Cause and effect rarely exist within a simple one-to-one relationship. In fact, most events in history or business are influenced by many factor. One useful distinction for thinking about causation for any phenomenon is proximate vs. ultimate.
A proximate cause would be an event which is more immediately responsible for causing an observable outcome. Sometimes this is considered a more local cause.
An ultimate cause, which is more often historically more distant or has a global impact, is sometimes considered to be the ‘true’ reason why something occurred.
An Example: Why did this patient have a heart attack?
- Proximate cause: The blood flow to a section of heart muscle became blocked.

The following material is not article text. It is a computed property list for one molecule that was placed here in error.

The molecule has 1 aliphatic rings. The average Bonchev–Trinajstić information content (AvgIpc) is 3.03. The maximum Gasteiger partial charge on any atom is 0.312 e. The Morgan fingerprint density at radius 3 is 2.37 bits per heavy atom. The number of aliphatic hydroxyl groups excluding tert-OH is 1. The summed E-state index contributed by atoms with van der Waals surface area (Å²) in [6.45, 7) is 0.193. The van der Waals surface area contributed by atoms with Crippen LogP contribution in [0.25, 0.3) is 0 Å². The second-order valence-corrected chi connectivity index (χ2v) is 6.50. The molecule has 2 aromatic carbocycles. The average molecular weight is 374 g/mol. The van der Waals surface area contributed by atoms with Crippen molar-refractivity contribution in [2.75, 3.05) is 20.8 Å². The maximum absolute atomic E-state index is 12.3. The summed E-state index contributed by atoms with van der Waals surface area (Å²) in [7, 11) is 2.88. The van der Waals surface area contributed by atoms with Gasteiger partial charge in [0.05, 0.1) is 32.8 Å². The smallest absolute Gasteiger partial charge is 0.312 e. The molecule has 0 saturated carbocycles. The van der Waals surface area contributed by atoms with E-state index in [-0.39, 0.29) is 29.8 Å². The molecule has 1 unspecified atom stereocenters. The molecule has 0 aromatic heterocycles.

- Ultimate cause: The individual’s high-fat, animal-based diet over six decades produced a condition called coronary artery disease (CAD) where a slow build-up of plaque on the inside walls of the coronary arteries. The plaque accumulation resulted in the blockage.
Remember that each type of causation is correct; however, the focus differs for scope and scale. Understanding both is important for developing workable and long-term solutions to problems.